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THE AUTHOR AND HIS TIMES
Every moviegoer is familiar with the scene. There is a bundle of dynamite waiting menacingly. A match is struck and touched to the end of the long fuse. Slowly the flame eats its way along the wire. Paralyzed with fear, you follow its progress toward the explosives.
Attempts have been made to stop the blast but to no avail. In a few moments, so to speak, the earth will be rocked by the powerful detonation, and the world will be staggered by the statistics of the dead and dying. By the time you are reading this guide to Cry, the Beloved Country the catastrophe may have already taken place, for the above description applies to the volatile Republic of South Africa. There, the long time tensions between blacks and whites have been expected to result in a massive upheaval, accompanied by great pain and bloodshed. If the blacks, the majority group in South Africa, cannot gain control of their country through an orderly process, we may yet see the dynamite, the symbol of their latent power, explode in a deafening roar.
One person who has been striving mightily to prevent the horror is Alan Paton, the author of Cry, the Beloved Country. He has spoken out against apartheid, his country's policy of racial segregation with the minority group of whites in control. Using his talent as a writer, Paton has protested against the demeaning policy of apartheid. Through his articles and stories he has worked to cut the fuse before the dynamite is reached. As you learn about Paton's life, you will come to understand why he has waged his passionate crusade against racial prejudice and its ugly by-products.
Let's go back to a September afternoon in 1946 when the homesick Alan Paton returned to his hotel room in Norway and wrote these lines:
There is a lovely road that runs from Ixopo into the hills. These hills are grass-covered and rolling, and they are lovely beyond any singing of it.
As the principal of a reform school in South Africa, he was studying prisons for the young in Norway, Sweden, Canada, and the United States. The words he wrote about the hills of his home province of Natal released a torrent of thoughts for the lonely Paton. He thought about his country, its people, and the causes of the high crime rate among young blacks in South Africa. By the time he reached San Francisco in early 1947, he had completed the manuscript of Cry, the Beloved Country. As recently as 1982, Paton still spoke of the 1948 publication of Cry, the Beloved Country as the central event of his life.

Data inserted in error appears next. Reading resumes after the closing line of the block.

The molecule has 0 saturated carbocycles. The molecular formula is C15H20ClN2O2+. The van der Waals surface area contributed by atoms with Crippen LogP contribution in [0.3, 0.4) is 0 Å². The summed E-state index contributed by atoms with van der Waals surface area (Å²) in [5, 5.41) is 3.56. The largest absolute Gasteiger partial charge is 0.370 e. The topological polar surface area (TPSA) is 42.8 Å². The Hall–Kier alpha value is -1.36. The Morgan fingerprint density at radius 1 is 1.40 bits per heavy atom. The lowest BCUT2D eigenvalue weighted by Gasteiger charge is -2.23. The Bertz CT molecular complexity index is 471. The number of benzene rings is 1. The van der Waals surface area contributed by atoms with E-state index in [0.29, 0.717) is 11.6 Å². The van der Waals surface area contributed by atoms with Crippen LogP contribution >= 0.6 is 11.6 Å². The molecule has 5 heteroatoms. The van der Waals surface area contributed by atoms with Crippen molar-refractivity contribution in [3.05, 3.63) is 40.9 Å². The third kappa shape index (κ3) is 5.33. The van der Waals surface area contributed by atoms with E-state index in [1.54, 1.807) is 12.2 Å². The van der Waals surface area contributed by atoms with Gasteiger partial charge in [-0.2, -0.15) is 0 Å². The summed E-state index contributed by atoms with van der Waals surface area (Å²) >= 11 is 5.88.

Like Arthur Jarvis in this famous novel, Paton came from an English-speaking family in the South African province of Natal. He was born in Pietermaritzburg on January 11, 1903. His mother was a third-generation South African of English descent. His father was a Scot who had come to South Africa as a civil servant just before the South African (or Boer) War (1899-1902).
Paton's childhood came during a time of promise. The British, who were relatively forward-looking on racial matters, had won the South African War, a bloody conflict with the Boers. (Boers, or Afrikaners, are descended from settlers of mainly Dutch, French Huguenot, and German descent. They speak the Afrikaans language, which is derived largely from Dutch.) In 1910 the British linked Natal, Transvaal, Cape, and the Orange Free State to form the self-governing Union of South Africa.
Paton's parents held comparatively liberal political views. They also taught their children that Afrikaners had a right to preserve their own culture. Paton was educated at a high school for white boys, Maritzburg College in Pietermaritzburg, and then Natal University College, where he majored in math and physics. At the university college he not only gained an education, but also broadened his understanding of Afrikaners, blacks, Coloureds (as persons of mixed ancestry are called by the government of South Africa), and Indians. He was especially active in the Student Christian Association, a society dear to Paton's hero, the South African political leader Jan Hofmeyr. Unlike Paton, Hofmeyr was of Boer descent, but he urged his fellow Boers to abandon bitter memories and to work for the good of all South Africans.
As a young man Paton also learned to speak both Afrikaans and Zulu, like Arthur Jarvis in Cry, the Beloved Country. In fact, Paton might be taken as a model for Arthur-a man with strong Christian beliefs who gradually decides he wants to devote his life to improving race relations in his country.
In 1925 Paton began teaching at the white high school in Ixopo. (His love of the area shows in Cry, the Beloved Country, from the first two sentences on.) While teaching in Ixopo, Paton met Doris Olive Francis, a third-generation South African whose husband was ill with tuberculosis. In 1928, three years after her husband died, she and Paton were married. The strong attachment to the Anglican Church that Paton developed in this period in his life shows in Cry, the Beloved Country-all the major characters are Anglican.
The newly married couple moved to Pietermaritzburg so that Paton could take a more promising job at his old high school. Six years later he suffered a severe attack of typhoid and was hospitalized for more than two months. During his recuperation he decided he didn't want to spend the rest of his life teaching the sons of the rich. By that time Jan Hofmeyr was Minister of Education, so Paton asked his advice. Hofmeyr and the Prime Minister, Jan Christiaan Smuts, had just gotten three reformatories for delinquents under age 21 transferred from the justice department to the ministry of education. Hofmeyr advised his friend to apply for the job of warden at all three places.